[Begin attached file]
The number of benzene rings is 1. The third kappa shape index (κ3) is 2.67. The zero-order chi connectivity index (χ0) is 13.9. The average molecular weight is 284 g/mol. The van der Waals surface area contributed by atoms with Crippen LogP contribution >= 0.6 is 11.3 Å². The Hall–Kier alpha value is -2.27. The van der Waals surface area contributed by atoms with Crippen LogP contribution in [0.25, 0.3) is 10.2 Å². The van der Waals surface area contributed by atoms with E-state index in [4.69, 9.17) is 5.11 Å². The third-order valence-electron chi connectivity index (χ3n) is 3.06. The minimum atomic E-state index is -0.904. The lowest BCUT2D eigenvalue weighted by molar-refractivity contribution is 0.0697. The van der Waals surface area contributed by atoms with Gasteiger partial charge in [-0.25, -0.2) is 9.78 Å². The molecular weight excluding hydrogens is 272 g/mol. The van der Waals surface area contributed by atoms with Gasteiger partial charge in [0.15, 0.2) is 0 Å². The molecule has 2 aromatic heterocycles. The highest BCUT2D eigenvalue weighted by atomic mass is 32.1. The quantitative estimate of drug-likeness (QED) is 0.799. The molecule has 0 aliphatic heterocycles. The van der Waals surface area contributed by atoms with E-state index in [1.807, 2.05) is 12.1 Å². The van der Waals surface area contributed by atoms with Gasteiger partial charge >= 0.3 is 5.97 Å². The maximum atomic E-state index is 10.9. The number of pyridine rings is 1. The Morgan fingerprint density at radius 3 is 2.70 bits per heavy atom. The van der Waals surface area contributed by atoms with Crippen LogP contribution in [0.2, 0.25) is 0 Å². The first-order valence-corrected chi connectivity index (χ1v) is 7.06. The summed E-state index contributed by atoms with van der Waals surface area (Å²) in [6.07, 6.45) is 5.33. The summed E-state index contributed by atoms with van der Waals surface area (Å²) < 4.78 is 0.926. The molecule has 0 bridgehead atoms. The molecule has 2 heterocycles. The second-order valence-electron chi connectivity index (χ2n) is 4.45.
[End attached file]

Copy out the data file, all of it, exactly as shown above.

The number of benzene rings is 1. The third kappa shape index (κ3) is 2.67. The zero-order chi connectivity index (χ0) is 13.9. The average molecular weight is 284 g/mol. The van der Waals surface area contributed by atoms with Crippen LogP contribution >= 0.6 is 11.3 Å². The Hall–Kier alpha value is -2.27. The van der Waals surface area contributed by atoms with Crippen LogP contribution in [0.25, 0.3) is 10.2 Å². The van der Waals surface area contributed by atoms with E-state index in [4.69, 9.17) is 5.11 Å². The third-order valence-electron chi connectivity index (χ3n) is 3.06. The minimum atomic E-state index is -0.904. The lowest BCUT2D eigenvalue weighted by molar-refractivity contribution is 0.0697. The van der Waals surface area contributed by atoms with Gasteiger partial charge in [-0.25, -0.2) is 9.78 Å². The molecular weight excluding hydrogens is 272 g/mol. The van der Waals surface area contributed by atoms with Gasteiger partial charge in [0.15, 0.2) is 0 Å². The molecule has 2 aromatic heterocycles. The highest BCUT2D eigenvalue weighted by atomic mass is 32.1. The quantitative estimate of drug-likeness (QED) is 0.799. The molecule has 0 aliphatic heterocycles. The van der Waals surface area contributed by atoms with E-state index in [1.807, 2.05) is 12.1 Å². The van der Waals surface area contributed by atoms with Gasteiger partial charge >= 0.3 is 5.97 Å². The maximum atomic E-state index is 10.9. The number of pyridine rings is 1. The Morgan fingerprint density at radius 3 is 2.70 bits per heavy atom. The van der Waals surface area contributed by atoms with Crippen LogP contribution in [0.2, 0.25) is 0 Å². The first-order valence-corrected chi connectivity index (χ1v) is 7.06. The summed E-state index contributed by atoms with van der Waals surface area (Å²) in [6.07, 6.45) is 5.33. The summed E-state index contributed by atoms with van der Waals surface area (Å²) < 4.78 is 0.926. The molecule has 0 bridgehead atoms. The molecule has 2 heterocycles. The second-order valence-electron chi connectivity index (χ2n) is 4.45.